While perusing the Royals’ organizational chart the other day, I realized that it’s been quite some time since I’ve heard anything about Aaron Crow. The right-hander, you’ll recall, was the ninth overall pick by the Washington Nationals during the 2008 draft.
Stepping back into 2008 again, the Top 2 pitchers in the draft that year were Crow and Brian Matusz of the University of San Diego. Here is what Baseball American said about Crow before the ’08 amateur draft:
In three years, Crow has gone from an undrafted high school senior to the best righthander in the 2008 draft, thanks largely to the best fastball package available. Other pitchers may throw harder, but no one can match the combination of Crow’s velocity (92-96 mph with a peak of 98), hard sink, command and ability to maintain his fastball… Some teams wonder if his mechanics and size (generously listed at 6-foot-3 and 195 pounds) might make him more of a closer than a front-line starter. Crow led the Cape Cod League with a 0.67 ERA last summer and was the No. 1 prospect in the league.
And here is a little something on Matusz:
Like David Price, the No. 1 pick last year, Matusz is tall and lanky at 6-foot-5 and 200 pounds, and scouts have history with him. He didn’t sign with the Angels in 2005 as a fourth-round pick out of an Arizona high school, and he starred for Team USA last summer, after ranking second (behind Price) in the nation in strikeouts… Matusz profiles as a middle of the rotation starter at worst, and if he improves his fastball and mechanics, he can become a staff ace.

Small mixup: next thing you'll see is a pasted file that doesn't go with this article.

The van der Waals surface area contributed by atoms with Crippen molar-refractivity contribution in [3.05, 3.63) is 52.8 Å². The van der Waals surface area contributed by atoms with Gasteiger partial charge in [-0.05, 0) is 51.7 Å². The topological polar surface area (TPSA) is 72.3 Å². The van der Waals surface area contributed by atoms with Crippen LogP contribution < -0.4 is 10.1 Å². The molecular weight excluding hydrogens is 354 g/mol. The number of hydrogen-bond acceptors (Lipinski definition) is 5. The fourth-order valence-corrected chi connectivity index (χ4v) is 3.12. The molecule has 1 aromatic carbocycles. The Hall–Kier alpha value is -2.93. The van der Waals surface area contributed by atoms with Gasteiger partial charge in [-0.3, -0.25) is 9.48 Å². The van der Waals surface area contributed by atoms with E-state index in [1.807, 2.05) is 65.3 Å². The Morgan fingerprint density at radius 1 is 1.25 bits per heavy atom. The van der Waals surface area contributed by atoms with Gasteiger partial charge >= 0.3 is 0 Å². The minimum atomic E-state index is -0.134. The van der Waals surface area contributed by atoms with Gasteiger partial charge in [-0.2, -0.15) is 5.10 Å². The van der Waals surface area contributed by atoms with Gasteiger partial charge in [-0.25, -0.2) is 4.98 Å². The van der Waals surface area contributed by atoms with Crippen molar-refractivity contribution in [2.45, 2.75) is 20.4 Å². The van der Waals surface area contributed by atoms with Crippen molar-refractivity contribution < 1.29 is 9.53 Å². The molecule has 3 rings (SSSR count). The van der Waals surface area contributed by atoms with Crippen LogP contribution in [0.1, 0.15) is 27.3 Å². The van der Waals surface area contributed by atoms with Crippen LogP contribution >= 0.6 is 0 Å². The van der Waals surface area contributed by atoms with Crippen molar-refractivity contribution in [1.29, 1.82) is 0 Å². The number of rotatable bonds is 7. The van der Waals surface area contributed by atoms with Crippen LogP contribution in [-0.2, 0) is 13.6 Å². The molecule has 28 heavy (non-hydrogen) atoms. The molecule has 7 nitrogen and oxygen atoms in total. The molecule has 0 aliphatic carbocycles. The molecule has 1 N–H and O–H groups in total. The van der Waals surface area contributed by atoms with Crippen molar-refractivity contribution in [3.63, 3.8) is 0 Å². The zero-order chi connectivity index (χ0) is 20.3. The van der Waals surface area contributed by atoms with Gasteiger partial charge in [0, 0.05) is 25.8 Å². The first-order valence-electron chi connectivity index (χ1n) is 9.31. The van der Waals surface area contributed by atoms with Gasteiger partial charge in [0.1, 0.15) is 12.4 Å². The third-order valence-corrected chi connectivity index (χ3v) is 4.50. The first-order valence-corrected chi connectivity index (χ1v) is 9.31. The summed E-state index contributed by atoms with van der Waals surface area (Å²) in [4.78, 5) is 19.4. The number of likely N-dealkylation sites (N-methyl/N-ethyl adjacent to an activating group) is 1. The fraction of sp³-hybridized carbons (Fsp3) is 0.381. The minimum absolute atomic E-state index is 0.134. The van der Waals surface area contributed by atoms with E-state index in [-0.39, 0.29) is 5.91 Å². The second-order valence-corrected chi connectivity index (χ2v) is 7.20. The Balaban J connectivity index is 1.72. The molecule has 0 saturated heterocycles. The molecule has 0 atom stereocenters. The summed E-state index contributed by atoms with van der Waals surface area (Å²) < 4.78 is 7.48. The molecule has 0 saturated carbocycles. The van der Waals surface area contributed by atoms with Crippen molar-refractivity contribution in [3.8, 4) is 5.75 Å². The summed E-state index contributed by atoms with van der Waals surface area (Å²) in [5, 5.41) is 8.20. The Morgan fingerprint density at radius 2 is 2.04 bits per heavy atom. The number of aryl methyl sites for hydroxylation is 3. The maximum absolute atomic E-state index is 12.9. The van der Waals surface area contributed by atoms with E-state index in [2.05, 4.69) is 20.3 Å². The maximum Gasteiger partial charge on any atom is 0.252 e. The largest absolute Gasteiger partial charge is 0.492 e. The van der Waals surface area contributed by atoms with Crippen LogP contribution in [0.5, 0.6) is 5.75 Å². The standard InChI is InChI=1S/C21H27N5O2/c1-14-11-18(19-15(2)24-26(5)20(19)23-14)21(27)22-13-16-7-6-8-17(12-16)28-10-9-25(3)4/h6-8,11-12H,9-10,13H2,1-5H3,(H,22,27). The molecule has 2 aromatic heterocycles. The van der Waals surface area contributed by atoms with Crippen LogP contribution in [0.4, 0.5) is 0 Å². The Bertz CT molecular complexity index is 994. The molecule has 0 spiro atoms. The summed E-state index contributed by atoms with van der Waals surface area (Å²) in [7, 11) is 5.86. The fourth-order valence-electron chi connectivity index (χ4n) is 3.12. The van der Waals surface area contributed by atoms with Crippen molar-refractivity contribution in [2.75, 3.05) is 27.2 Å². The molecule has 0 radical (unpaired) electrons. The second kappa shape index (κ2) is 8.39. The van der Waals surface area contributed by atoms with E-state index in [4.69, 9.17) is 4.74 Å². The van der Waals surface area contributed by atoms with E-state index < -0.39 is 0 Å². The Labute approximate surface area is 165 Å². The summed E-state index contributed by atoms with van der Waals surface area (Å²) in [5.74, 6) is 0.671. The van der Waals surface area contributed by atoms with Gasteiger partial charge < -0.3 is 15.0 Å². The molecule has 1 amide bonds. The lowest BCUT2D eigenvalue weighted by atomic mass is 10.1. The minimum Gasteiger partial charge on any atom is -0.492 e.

There was a lot of debate over who was the better pick but it appears that Baltimore made the smart decision to take the more advanced left-hander. While Crow is struggling in double-A, Matusz is holding his own at the MLB level and has 15 MLB starts under his belt with a career xFIP of 4.58.
Unable to come to terms with Washington in ’08, Crow re-entered the draft in ’09 and went 12th overall to the Royals. He didn’t sign until late in the year so the former University of Missouri star officially began his pro career in April, 2010.
In the first start of his career, Crow allowed just one unearned run in 4.2 innings. His subsequent double-A starts have been inconsistent. His best stretch came in two games on April 29 and May 4 when he allowed just five runs on 12 hits in 15.0 innings. He walked three and struck out nine. In his last start against Tulsa (Colorado) on May 9, Crow was touched up for seven runs on seven hits and four walks in 5.0 runs. He did not strike out a batter.
Overall, he’s allowed 43 hits in 41.2 innings. Crow has given up 17 walks with just 21 strikeouts. Despite an excellent ground-ball rate of 70%, Crow has given up six homers (1.20 HR/9). If he keeps up that ground-ball rate, he should have some success, but he’s not going to reach his ceiling of a No. 1 or 2 starter with a sub-5.00 strikeout rate. It’s still early to get too worried, but flashes of Luke Hochevar are dancing in my head; one under-performing former No. 1 draft pick in enough for the Royals organization.
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